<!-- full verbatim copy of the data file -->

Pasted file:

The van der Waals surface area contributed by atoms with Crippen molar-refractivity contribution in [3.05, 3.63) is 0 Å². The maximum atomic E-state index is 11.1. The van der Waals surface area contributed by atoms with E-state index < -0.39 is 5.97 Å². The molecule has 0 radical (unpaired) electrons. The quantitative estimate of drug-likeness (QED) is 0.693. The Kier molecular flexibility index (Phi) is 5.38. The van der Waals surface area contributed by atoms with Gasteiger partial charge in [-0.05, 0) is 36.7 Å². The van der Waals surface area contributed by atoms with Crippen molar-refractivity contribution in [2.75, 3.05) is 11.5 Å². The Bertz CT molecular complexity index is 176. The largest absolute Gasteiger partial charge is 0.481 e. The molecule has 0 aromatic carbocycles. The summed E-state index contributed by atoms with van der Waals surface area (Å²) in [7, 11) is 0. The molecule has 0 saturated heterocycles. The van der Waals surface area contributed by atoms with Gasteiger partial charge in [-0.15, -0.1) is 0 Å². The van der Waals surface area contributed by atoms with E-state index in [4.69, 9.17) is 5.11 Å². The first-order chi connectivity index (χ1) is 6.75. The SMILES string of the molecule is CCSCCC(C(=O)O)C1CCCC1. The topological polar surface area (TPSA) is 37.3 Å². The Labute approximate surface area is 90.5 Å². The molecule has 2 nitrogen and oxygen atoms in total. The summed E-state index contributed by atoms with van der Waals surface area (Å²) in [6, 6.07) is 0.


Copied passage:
The van der Waals surface area contributed by atoms with Crippen molar-refractivity contribution in [3.05, 3.63) is 0 Å². The maximum atomic E-state index is 11.1. The van der Waals surface area contributed by atoms with E-state index < -0.39 is 5.97 Å². The molecule has 0 radical (unpaired) electrons. The quantitative estimate of drug-likeness (QED) is 0.693. The Kier molecular flexibility index (Phi) is 5.38. The van der Waals surface area contributed by atoms with Gasteiger partial charge in [-0.05, 0) is 36.7 Å². The van der Waals surface area contributed by atoms with Crippen molar-refractivity contribution in [2.75, 3.05) is 11.5 Å². The Bertz CT molecular complexity index is 176. The largest absolute Gasteiger partial charge is 0.481 e. The molecule has 0 aromatic carbocycles. The summed E-state index contributed by atoms with van der Waals surface area (Å²) in [7, 11) is 0. The molecule has 0 saturated heterocycles. The van der Waals surface area contributed by atoms with Gasteiger partial charge in [-0.15, -0.1) is 0 Å². The van der Waals surface area contributed by atoms with E-state index in [4.69, 9.17) is 5.11 Å². The first-order chi connectivity index (χ1) is 6.75. The SMILES string of the molecule is CCSCCC(C(=O)O)C1CCCC1. The topological polar surface area (TPSA) is 37.3 Å². The Labute approximate surface area is 90.5 Å². The molecule has 2 nitrogen and oxygen atoms in total. The summed E-state index contributed by atoms with van der Waals surface area (Å²) in [6, 6.07) is 0.